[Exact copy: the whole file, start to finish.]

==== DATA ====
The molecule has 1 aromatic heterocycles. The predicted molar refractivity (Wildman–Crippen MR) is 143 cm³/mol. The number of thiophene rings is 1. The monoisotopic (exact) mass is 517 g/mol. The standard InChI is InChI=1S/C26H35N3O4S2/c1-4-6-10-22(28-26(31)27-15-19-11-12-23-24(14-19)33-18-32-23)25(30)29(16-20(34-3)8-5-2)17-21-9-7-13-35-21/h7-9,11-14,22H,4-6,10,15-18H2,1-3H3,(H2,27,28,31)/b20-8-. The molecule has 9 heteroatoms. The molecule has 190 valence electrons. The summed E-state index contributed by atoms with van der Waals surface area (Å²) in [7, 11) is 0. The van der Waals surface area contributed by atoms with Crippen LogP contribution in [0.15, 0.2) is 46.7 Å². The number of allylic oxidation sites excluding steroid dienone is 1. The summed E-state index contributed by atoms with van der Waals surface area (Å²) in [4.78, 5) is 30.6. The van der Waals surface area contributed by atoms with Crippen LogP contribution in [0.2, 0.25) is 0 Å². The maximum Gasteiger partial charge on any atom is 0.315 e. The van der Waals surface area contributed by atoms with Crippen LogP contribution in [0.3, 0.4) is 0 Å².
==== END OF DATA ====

The molecule has 1 aromatic heterocycles. The predicted molar refractivity (Wildman–Crippen MR) is 143 cm³/mol. The number of thiophene rings is 1. The monoisotopic (exact) mass is 517 g/mol. The standard InChI is InChI=1S/C26H35N3O4S2/c1-4-6-10-22(28-26(31)27-15-19-11-12-23-24(14-19)33-18-32-23)25(30)29(16-20(34-3)8-5-2)17-21-9-7-13-35-21/h7-9,11-14,22H,4-6,10,15-18H2,1-3H3,(H2,27,28,31)/b20-8-. The molecule has 9 heteroatoms. The molecule has 190 valence electrons. The summed E-state index contributed by atoms with van der Waals surface area (Å²) in [7, 11) is 0. The van der Waals surface area contributed by atoms with Crippen LogP contribution in [0.15, 0.2) is 46.7 Å². The number of allylic oxidation sites excluding steroid dienone is 1. The summed E-state index contributed by atoms with van der Waals surface area (Å²) in [4.78, 5) is 30.6. The van der Waals surface area contributed by atoms with Crippen LogP contribution in [0.2, 0.25) is 0 Å². The maximum Gasteiger partial charge on any atom is 0.315 e. The van der Waals surface area contributed by atoms with Crippen LogP contribution in [0.3, 0.4) is 0 Å².